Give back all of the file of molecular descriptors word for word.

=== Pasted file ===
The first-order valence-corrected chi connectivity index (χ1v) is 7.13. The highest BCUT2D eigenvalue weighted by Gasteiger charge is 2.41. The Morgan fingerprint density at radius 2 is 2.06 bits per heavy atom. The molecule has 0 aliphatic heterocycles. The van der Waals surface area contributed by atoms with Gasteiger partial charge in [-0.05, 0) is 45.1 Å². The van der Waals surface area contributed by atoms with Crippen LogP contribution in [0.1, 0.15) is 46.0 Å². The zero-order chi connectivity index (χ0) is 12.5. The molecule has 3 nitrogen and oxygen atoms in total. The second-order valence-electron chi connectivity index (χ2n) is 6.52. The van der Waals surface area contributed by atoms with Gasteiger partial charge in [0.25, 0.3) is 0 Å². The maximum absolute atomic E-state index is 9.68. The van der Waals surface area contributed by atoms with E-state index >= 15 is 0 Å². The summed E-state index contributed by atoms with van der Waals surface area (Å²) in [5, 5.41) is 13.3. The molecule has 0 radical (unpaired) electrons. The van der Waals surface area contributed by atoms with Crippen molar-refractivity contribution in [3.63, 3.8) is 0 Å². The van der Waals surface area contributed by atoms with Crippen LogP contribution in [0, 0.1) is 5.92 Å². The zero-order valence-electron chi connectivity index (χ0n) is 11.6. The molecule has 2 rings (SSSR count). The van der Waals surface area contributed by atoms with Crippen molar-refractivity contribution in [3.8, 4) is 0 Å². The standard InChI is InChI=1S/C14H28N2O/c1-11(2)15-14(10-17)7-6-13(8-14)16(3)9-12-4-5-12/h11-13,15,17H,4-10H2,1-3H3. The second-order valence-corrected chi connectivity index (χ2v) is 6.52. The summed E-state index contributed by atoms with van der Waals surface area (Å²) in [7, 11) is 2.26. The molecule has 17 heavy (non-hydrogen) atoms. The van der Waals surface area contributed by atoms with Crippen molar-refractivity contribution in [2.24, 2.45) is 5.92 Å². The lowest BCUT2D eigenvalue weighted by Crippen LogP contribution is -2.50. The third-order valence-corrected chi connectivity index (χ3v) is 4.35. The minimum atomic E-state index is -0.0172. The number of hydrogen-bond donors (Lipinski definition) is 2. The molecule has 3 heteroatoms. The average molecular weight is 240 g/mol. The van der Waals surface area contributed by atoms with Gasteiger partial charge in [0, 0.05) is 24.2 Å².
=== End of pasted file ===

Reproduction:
The first-order valence-corrected chi connectivity index (χ1v) is 7.13. The highest BCUT2D eigenvalue weighted by Gasteiger charge is 2.41. The Morgan fingerprint density at radius 2 is 2.06 bits per heavy atom. The molecule has 0 aliphatic heterocycles. The van der Waals surface area contributed by atoms with Gasteiger partial charge in [-0.05, 0) is 45.1 Å². The van der Waals surface area contributed by atoms with Crippen LogP contribution in [0.1, 0.15) is 46.0 Å². The zero-order chi connectivity index (χ0) is 12.5. The molecule has 3 nitrogen and oxygen atoms in total. The second-order valence-electron chi connectivity index (χ2n) is 6.52. The van der Waals surface area contributed by atoms with Gasteiger partial charge in [0.25, 0.3) is 0 Å². The maximum absolute atomic E-state index is 9.68. The van der Waals surface area contributed by atoms with E-state index >= 15 is 0 Å². The summed E-state index contributed by atoms with van der Waals surface area (Å²) in [5, 5.41) is 13.3. The molecule has 0 radical (unpaired) electrons. The van der Waals surface area contributed by atoms with Crippen molar-refractivity contribution in [3.63, 3.8) is 0 Å². The van der Waals surface area contributed by atoms with Crippen LogP contribution in [0, 0.1) is 5.92 Å². The zero-order valence-electron chi connectivity index (χ0n) is 11.6. The molecule has 2 rings (SSSR count). The van der Waals surface area contributed by atoms with Crippen molar-refractivity contribution in [3.8, 4) is 0 Å². The standard InChI is InChI=1S/C14H28N2O/c1-11(2)15-14(10-17)7-6-13(8-14)16(3)9-12-4-5-12/h11-13,15,17H,4-10H2,1-3H3. The second-order valence-corrected chi connectivity index (χ2v) is 6.52. The summed E-state index contributed by atoms with van der Waals surface area (Å²) in [7, 11) is 2.26. The molecule has 17 heavy (non-hydrogen) atoms. The van der Waals surface area contributed by atoms with Crippen molar-refractivity contribution in [2.24, 2.45) is 5.92 Å². The lowest BCUT2D eigenvalue weighted by Crippen LogP contribution is -2.50. The third-order valence-corrected chi connectivity index (χ3v) is 4.35. The minimum atomic E-state index is -0.0172. The number of hydrogen-bond donors (Lipinski definition) is 2. The molecule has 3 heteroatoms. The average molecular weight is 240 g/mol. The van der Waals surface area contributed by atoms with Gasteiger partial charge in [0, 0.05) is 24.2 Å².